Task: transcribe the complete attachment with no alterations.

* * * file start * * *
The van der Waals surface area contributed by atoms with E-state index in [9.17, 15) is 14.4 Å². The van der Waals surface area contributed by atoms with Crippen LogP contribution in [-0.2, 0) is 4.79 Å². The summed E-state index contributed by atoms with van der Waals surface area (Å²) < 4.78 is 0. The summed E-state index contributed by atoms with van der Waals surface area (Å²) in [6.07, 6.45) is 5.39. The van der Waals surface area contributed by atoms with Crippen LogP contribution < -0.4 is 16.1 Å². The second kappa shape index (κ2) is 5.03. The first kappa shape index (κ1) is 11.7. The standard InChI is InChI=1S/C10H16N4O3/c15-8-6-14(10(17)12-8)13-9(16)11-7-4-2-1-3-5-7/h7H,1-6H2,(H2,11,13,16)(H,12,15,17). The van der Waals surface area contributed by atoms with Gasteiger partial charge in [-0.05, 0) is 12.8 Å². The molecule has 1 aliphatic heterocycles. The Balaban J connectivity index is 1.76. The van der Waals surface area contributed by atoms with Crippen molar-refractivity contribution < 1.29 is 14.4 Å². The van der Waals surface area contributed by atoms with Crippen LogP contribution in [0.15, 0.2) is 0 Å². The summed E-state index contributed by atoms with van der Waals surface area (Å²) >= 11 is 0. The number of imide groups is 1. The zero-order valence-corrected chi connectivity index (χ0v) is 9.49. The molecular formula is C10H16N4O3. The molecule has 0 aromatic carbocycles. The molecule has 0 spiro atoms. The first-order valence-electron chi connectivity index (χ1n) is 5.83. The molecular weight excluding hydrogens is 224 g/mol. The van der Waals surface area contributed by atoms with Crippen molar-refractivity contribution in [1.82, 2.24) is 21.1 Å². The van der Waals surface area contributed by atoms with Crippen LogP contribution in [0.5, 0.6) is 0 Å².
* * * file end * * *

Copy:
The van der Waals surface area contributed by atoms with E-state index in [9.17, 15) is 14.4 Å². The van der Waals surface area contributed by atoms with Crippen LogP contribution in [-0.2, 0) is 4.79 Å². The summed E-state index contributed by atoms with van der Waals surface area (Å²) < 4.78 is 0. The summed E-state index contributed by atoms with van der Waals surface area (Å²) in [6.07, 6.45) is 5.39. The van der Waals surface area contributed by atoms with Crippen LogP contribution < -0.4 is 16.1 Å². The second kappa shape index (κ2) is 5.03. The first kappa shape index (κ1) is 11.7. The standard InChI is InChI=1S/C10H16N4O3/c15-8-6-14(10(17)12-8)13-9(16)11-7-4-2-1-3-5-7/h7H,1-6H2,(H2,11,13,16)(H,12,15,17). The van der Waals surface area contributed by atoms with Gasteiger partial charge in [-0.05, 0) is 12.8 Å². The molecule has 1 aliphatic heterocycles. The Balaban J connectivity index is 1.76. The van der Waals surface area contributed by atoms with Crippen molar-refractivity contribution < 1.29 is 14.4 Å². The van der Waals surface area contributed by atoms with Crippen LogP contribution in [0.15, 0.2) is 0 Å². The summed E-state index contributed by atoms with van der Waals surface area (Å²) >= 11 is 0. The number of imide groups is 1. The zero-order valence-corrected chi connectivity index (χ0v) is 9.49. The molecular formula is C10H16N4O3. The molecule has 0 aromatic carbocycles. The molecule has 0 spiro atoms. The first-order valence-electron chi connectivity index (χ1n) is 5.83. The molecular weight excluding hydrogens is 224 g/mol. The van der Waals surface area contributed by atoms with Crippen molar-refractivity contribution in [1.82, 2.24) is 21.1 Å². The van der Waals surface area contributed by atoms with Crippen LogP contribution in [0.5, 0.6) is 0 Å².